Chapter 2: How discrimination and oppression can impact grief
How differences can affect grief
Anyone can say that they’re accepting and open and still not know a damn thing about what happens for 2SLGBTQ+ people or how to provide appropriate support for our grief.
Although I experienced a lot of grief in a short period, I never really talked to anyone about it. I used drugs to bury my hurt deep, and I continue to do so to this day.
Although all grief shares some common elements, even within 2SLGBTQ+ communities there can be variations due to each person’s personality, experience, and supports. Your losses may include deaths, relationships, or something else that you value. Your experiences of
Homophobia refers a dislike of, prejudice against, and negative attitudes toward homosexual people or homosexuality.
Biphobia refers to a dislike of, prejudice against, and negative attitudes toward bisexual people or bisexuality.
may be interwoven with
Racism refers to prejudiced attitudes, discrimination, or antagonism directed against a person or people on the basis of their membership in a particular racial or ethnic group, typically one that is a minority or marginalized.
Ageism refers to stereotyping and/or discrimination against individuals or groups on the basis of their age.
Ableism refers to beliefs or practices that devalue and discriminate against people with physical, intellectual, or psychiatric disabilities.
, or other forms of discrimination such as those based on class, religion, or relationship status. You may have experienced violence or rejection. Each experience influences the way you grieve and live with your losses.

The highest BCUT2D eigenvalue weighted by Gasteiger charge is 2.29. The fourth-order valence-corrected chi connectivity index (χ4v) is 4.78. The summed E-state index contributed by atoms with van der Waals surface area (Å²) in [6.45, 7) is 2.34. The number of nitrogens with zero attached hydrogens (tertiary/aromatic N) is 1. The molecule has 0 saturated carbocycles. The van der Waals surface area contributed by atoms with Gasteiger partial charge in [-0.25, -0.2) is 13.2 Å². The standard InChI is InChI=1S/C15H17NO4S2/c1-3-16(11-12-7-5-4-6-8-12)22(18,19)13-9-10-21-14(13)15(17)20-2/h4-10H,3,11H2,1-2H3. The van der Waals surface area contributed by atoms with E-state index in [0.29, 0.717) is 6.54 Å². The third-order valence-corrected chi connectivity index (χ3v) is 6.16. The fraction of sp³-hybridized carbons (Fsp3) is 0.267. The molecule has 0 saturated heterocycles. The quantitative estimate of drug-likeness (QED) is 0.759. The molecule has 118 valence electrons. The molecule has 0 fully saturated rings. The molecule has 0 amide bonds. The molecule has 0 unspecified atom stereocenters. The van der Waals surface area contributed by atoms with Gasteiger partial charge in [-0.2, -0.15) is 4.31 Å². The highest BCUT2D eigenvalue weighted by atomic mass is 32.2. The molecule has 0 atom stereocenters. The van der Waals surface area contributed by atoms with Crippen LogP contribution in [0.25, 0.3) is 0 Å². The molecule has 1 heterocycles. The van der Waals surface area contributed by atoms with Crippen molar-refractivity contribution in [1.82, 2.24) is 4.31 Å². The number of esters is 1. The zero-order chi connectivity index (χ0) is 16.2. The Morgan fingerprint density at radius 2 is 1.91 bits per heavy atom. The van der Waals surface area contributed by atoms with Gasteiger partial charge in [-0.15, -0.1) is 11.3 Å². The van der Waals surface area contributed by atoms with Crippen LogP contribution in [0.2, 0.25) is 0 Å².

These differences can mean that some people – not only heterosexual people, but also other 2SLGBTQ+ people – don’t share or understand your grief. For example, if you are a racialized trans woman of colour, your experiences will differ in important ways from those of a white cis gay man.
Click the boxes below to see some examples.
If you are an Indigenous person that identifies as 2SLGBTQ+, your grief will likely be interwoven with the collective grief stemming from the colonial oppression of Indigenous Peoples.
If you lived through the AIDS epidemic that started in the 1980s, your grief will likely include multiple deaths of friends and/or partners, or family members. This may mean the ongoing loss of your community of peers or companions.
If you grew up in a faith-based community that provided you with meaningful traditions and practices that are no longer available to you (e.g., as an openly gay man grieving the death of your husband or partner), you may also be grieving a loss of community or support.
If you are struggling with mental health challenges, these can interfere with how you cope with grief; in turn, your grief can negatively impact your mental health, particularly if you don’t have good support.
What may help
- Recognize and acknowledge the many ways that different experiences affect grief, both your own and that of other 2SLGBTQ+ people.
- Reach out for support from friends, a peer support group, or a professional counsellor who has experience working with 2SLGBTQ+ people and grief.
- Look for ways to build bridges with marginalized individuals or groups so that you can support each other.
For additional information, see the Resources section at the end of this module.